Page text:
But, just to change things up for the sake of fresh debate, let's touch on some points that haven't been repeated on blogs time and time again.
First, what type of numbers will Wilson have to put up for this offense to flourish? Can the Razorbacks get by with Wilson "managing the game" by throwing only 15-20 times a game, if running backs Knile Davis, Dennis Johnson and Ronnie Wingo Jr. can gain roughly 200 yards a game combined? Or, will Wilson be allowed to throw downfield to his plethora of playmakers at receiver and put up 3,000 yards and 30 touchdowns like his predecessor?
Or, more importantly, can he?
The answer to the latter is one that I think most Razorback fans will enjoy hearing, and that is yes. In the two games in which Wilson saw significant action in 2010 (for three quarters against Auburn and most of the second half against Ole Miss), Wilson played extremely well. If it weren't for two misguided throws in the fourth quarter on the Plains, Wilson couldn't ask for a finer body of work heading into the 2011 season. As long as Wilson can play close to expectations in 2011, Razorback fans should expect a strong level of continuity from the Ryan Mallett era to the Tyler Wilson era.
The second point is in regards to something more immediate and less talked about. Some devoted Arkansas fans have rightfully pointed out to me in comment sections that Bobby Petrino has yet to commit to Tyler Wilson as his starter for the 2011 season. Although this development has been nuanced and not gained much media attention, it does raise some eyebrows, given the fact that Petrino was ready to commit to Mallett when he transferred to Arkansas from Michigan after the 2007 season. It also raises many questions. Has Wilson been less impressive than most of the Razorback faithful believe? Or, are backups Brandon Mitchell (who some have compared to a less-polished Cam Newton) and incoming freshman Brandon Allen (the hometown boy who led Fayetteville High School to the Arkansas State Championship game in 2010) one solid training camp away from wrestling the starting job from Wilson?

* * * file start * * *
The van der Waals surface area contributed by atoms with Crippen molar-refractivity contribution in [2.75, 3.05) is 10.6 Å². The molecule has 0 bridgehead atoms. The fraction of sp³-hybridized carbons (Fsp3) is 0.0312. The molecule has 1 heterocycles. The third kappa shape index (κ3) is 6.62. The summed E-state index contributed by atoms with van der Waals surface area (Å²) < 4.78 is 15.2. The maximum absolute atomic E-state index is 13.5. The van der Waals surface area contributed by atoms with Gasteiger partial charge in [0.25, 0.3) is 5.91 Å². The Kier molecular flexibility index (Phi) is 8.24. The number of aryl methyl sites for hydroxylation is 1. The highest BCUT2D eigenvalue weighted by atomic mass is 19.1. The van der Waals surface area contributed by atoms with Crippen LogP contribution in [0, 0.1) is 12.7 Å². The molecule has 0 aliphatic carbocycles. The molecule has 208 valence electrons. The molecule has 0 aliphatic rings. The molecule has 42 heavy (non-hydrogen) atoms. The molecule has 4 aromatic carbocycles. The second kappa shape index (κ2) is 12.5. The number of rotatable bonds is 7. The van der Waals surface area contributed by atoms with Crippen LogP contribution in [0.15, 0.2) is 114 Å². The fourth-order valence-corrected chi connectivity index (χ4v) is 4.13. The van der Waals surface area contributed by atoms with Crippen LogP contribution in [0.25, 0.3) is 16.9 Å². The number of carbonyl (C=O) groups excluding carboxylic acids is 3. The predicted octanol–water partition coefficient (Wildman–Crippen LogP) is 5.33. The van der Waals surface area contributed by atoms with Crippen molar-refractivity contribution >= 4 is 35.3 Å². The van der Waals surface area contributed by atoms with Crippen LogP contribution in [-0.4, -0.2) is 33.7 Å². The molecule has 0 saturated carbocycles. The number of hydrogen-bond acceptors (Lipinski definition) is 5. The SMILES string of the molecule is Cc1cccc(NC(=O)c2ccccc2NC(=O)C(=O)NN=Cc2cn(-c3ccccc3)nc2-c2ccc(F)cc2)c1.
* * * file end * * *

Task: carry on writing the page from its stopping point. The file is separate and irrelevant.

According to a coach on the staff, those questions seem to have little validity. Most believe that Petrino has yet to name Wilson the starter just to keep the pressure on him to perform in camp and not get complacent. However, it still does leave open the possibility that Wilson still needs to improve himself in the coaches eyes before he earns the right to lead the Razorbacks on the field in the opener on September 3rd against Missouri State.
But, even with rumors swirling, there is little doubt that Tyler Wilson's performance in 2011 will more than likely hold the key to Arkansas returning to the ranks of the BCS elite, and beyond. Even with potential All-Americans scattered at every skill position, it will be the right arm of Wilson that will be watched and analyzed like few others have been in the Bobby Petrino era.
But, if the Razorbacks want to earn their way back to New Orleans in January (and produce a different result), they'll need their most important player leading the way.